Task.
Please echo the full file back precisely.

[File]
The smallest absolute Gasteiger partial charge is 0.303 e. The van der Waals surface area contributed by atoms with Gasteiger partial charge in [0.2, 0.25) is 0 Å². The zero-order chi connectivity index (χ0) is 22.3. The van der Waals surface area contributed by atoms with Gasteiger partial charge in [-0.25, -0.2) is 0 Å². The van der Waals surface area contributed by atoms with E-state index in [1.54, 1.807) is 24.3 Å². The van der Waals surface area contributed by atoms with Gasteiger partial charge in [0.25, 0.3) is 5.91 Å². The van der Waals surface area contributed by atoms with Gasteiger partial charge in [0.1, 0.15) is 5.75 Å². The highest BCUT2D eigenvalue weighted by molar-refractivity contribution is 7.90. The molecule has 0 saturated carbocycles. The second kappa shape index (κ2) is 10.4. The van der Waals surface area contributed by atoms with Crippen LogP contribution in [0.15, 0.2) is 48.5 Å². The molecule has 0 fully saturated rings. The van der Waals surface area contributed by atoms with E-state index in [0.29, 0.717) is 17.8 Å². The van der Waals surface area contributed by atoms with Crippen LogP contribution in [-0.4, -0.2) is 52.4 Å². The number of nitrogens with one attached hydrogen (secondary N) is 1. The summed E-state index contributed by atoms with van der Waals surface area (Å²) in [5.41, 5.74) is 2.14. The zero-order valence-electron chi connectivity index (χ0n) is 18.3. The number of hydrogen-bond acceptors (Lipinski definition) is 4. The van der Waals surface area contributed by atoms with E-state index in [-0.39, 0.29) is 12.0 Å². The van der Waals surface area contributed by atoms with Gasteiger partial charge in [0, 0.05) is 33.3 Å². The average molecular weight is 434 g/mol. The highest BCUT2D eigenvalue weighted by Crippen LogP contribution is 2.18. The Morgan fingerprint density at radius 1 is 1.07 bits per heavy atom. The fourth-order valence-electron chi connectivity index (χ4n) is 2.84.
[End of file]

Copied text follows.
The smallest absolute Gasteiger partial charge is 0.303 e. The van der Waals surface area contributed by atoms with Gasteiger partial charge in [0.2, 0.25) is 0 Å². The zero-order chi connectivity index (χ0) is 22.3. The van der Waals surface area contributed by atoms with Gasteiger partial charge in [-0.25, -0.2) is 0 Å². The van der Waals surface area contributed by atoms with E-state index in [1.54, 1.807) is 24.3 Å². The van der Waals surface area contributed by atoms with Gasteiger partial charge in [0.25, 0.3) is 5.91 Å². The van der Waals surface area contributed by atoms with Gasteiger partial charge in [0.1, 0.15) is 5.75 Å². The highest BCUT2D eigenvalue weighted by molar-refractivity contribution is 7.90. The molecule has 0 saturated carbocycles. The second kappa shape index (κ2) is 10.4. The van der Waals surface area contributed by atoms with Crippen LogP contribution in [0.15, 0.2) is 48.5 Å². The molecule has 0 fully saturated rings. The van der Waals surface area contributed by atoms with E-state index in [0.29, 0.717) is 17.8 Å². The van der Waals surface area contributed by atoms with Crippen LogP contribution in [-0.4, -0.2) is 52.4 Å². The number of nitrogens with one attached hydrogen (secondary N) is 1. The summed E-state index contributed by atoms with van der Waals surface area (Å²) in [5.41, 5.74) is 2.14. The zero-order valence-electron chi connectivity index (χ0n) is 18.3. The number of hydrogen-bond acceptors (Lipinski definition) is 4. The van der Waals surface area contributed by atoms with E-state index in [-0.39, 0.29) is 12.0 Å². The van der Waals surface area contributed by atoms with Gasteiger partial charge in [0, 0.05) is 33.3 Å². The average molecular weight is 434 g/mol. The highest BCUT2D eigenvalue weighted by Crippen LogP contribution is 2.18. The Morgan fingerprint density at radius 1 is 1.07 bits per heavy atom. The fourth-order valence-electron chi connectivity index (χ4n) is 2.84.